Here is some good advice from one of our favorite reliable home inspectors.  If you would like to contact him after you read the article, CLICK HERE!

Sellers are typically encouraged to hire a home inspector to uncover potential problems before listing their home.  But some homeowners are reluctant, complaining the process feels more like going to the principal’s office.  “You know they’ll find something wrong, you’re just not sure what.”

But that’s actually the good news, as many sellers have discovered.  It’s better to find out – and repair – issues before prospective buyers point them out.  With that in mind, homeowners can feel reassured, rather than reprimanded, when a home inspector brings them a list.  The inspector’s check list can serve as a jumping off point, with sellers forewarned, and still in a position to decide what course of action to take.

In many cases, the problems home inspectors discover are insignificant, and easy enough for the seller to correct, or to allow a credit on the asking price.  Without repairing or disclosing problems, a buyer may become suspicious, and in some cases, significantly over-estimate the cost of making the repairs.  It may also leave prospective buyers wondering what other problems may be lurking in the home.

Larger problems that surface during the buying process can completely torpedo a deal, slow down the process or reduce the asking price significantly.

Since it makes sense for a seller to be as prepared as possible, one of the best ways to ensure a smooth sales transaction is a pre-listing inspection. This process will tell a homeowner exactly what needs to be done or considered before the sign goes up.

What are inspectors looking for?  They examine a home’s heating, cooling and electrical systems to make sure they are working properly.  They will also look for signs of water damage, mold or leaks and any structural or plumbing problems.  Appliances, windows and other parts of the home are checked as well.

There are some problem areas that home inspectors tend to see over and over again, including improper surface grading and drainage.  This issue can lead to cracks in the foundation, and water in a basement or crawl space.  Remedies include re-grading the ground around the house, repairing or installing a gutter and downspout system and providing proper drainage away from the foundation.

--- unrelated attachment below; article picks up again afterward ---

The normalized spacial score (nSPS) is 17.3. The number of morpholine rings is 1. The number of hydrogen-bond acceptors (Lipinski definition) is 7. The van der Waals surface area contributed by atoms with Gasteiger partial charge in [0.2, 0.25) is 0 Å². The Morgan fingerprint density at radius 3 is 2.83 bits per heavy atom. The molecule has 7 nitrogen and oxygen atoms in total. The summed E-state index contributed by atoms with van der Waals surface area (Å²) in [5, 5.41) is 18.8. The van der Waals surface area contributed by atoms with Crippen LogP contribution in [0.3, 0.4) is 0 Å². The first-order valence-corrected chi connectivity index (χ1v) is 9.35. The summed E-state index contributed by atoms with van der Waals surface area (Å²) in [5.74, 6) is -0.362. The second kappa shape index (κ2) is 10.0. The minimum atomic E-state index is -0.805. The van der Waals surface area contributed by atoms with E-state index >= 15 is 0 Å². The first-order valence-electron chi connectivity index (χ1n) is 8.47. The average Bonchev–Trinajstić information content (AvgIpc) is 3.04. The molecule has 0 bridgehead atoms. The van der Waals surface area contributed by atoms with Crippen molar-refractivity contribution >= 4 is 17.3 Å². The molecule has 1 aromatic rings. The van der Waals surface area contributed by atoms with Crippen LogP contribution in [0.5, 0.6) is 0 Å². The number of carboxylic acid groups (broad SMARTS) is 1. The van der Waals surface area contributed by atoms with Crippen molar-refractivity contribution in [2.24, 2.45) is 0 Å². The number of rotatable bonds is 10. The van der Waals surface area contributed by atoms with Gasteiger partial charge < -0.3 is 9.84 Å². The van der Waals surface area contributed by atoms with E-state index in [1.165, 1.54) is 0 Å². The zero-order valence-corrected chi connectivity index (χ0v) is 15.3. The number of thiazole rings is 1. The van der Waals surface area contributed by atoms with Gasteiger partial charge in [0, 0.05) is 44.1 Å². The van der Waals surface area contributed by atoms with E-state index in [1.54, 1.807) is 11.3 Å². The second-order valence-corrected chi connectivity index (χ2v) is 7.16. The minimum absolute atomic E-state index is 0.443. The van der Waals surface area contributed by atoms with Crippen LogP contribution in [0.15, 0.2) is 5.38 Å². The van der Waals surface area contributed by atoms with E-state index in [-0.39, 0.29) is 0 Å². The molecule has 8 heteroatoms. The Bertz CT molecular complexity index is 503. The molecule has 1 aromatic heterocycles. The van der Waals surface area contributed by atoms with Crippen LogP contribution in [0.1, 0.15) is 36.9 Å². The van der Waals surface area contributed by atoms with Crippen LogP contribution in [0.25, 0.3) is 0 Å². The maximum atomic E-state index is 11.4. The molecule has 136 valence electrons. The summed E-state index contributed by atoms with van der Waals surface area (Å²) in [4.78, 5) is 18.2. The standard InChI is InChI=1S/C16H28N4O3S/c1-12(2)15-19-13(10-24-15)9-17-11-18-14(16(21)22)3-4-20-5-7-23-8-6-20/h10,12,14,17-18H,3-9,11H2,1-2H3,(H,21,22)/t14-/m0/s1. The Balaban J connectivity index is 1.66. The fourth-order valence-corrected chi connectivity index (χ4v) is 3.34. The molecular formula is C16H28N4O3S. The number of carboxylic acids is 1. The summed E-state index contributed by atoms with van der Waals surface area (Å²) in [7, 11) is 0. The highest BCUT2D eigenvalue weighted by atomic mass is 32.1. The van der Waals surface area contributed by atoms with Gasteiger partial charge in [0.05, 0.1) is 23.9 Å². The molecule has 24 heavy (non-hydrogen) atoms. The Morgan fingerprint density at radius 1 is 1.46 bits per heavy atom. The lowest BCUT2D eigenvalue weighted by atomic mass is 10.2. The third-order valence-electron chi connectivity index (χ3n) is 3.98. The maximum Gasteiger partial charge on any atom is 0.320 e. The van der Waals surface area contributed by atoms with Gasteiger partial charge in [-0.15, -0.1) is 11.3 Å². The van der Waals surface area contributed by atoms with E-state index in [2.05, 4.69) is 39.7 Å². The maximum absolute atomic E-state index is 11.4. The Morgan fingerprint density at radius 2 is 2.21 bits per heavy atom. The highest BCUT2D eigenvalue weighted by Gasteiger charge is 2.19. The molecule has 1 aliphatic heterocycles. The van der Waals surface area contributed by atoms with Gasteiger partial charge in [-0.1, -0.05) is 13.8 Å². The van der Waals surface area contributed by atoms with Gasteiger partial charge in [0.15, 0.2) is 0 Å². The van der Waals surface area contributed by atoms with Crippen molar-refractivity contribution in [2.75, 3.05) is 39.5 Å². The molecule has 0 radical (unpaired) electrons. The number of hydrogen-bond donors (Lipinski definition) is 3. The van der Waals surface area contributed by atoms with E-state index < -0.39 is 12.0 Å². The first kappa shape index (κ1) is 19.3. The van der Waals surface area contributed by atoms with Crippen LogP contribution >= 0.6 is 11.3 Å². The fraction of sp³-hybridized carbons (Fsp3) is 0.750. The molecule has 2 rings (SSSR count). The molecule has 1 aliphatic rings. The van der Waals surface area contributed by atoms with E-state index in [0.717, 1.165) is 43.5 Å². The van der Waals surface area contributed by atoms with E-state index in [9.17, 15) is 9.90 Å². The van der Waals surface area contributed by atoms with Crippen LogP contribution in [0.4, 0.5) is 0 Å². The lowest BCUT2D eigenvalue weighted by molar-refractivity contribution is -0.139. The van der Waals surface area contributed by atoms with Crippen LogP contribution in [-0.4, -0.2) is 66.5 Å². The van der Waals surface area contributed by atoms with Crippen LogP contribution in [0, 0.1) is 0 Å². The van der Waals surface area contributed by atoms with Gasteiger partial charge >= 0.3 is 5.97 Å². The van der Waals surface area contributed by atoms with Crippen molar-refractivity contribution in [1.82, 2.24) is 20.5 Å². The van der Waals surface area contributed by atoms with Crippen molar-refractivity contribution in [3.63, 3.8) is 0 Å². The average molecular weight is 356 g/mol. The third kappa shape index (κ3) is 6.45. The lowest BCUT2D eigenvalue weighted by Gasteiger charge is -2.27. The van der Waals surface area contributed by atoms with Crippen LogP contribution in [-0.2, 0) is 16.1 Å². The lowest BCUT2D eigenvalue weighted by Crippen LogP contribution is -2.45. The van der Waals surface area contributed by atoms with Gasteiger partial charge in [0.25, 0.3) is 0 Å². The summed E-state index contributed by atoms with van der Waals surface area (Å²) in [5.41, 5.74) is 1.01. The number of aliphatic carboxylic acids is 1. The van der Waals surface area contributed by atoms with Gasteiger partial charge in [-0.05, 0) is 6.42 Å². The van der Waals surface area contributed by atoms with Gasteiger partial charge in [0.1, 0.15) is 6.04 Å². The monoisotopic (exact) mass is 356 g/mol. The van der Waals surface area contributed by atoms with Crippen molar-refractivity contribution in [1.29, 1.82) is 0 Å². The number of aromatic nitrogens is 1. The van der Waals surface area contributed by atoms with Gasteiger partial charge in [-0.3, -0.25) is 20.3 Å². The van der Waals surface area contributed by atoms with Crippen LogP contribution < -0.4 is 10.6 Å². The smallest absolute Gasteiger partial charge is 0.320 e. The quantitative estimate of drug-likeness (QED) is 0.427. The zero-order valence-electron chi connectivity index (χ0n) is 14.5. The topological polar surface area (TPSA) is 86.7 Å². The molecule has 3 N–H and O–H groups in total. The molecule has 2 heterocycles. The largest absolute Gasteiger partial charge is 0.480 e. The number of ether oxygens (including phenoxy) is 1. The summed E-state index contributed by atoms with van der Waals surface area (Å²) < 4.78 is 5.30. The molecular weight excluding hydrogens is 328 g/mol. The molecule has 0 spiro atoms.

Another common problem cited by inspectors is improper or undersized electrical wiring.  This can include insufficient electrical service to the house, inadequate overload protection, improper grounding and do-it-yourself wiring connections that can be dangerous.

Older and damaged roofs are items that home inspectors encounter on a regular basis.  Leaky roofs caused by damaged or missing shingles are usually easy and inexpensive to repair.  When the maintenance does not take place, however, replacing a section or the entire roof may be the only answer.

Finally, paying attention to details large and small can really pay off when the seller is ready to list.  Cracked, peeling or dirty painted surfaces, crumbling masonry, and broken fixtures or appliances can signal a home that has been ignored and untended.  making minor repairs, such as replacing leaky faucets, making sure windows open and close, and checking that gutters are clear are small fixes that can make a big difference when it comes to the topic of asking price.  


As always, if you or your friends and family are ready to sell or have any real estate needs, CLICK HERE and we will be glad to assist you!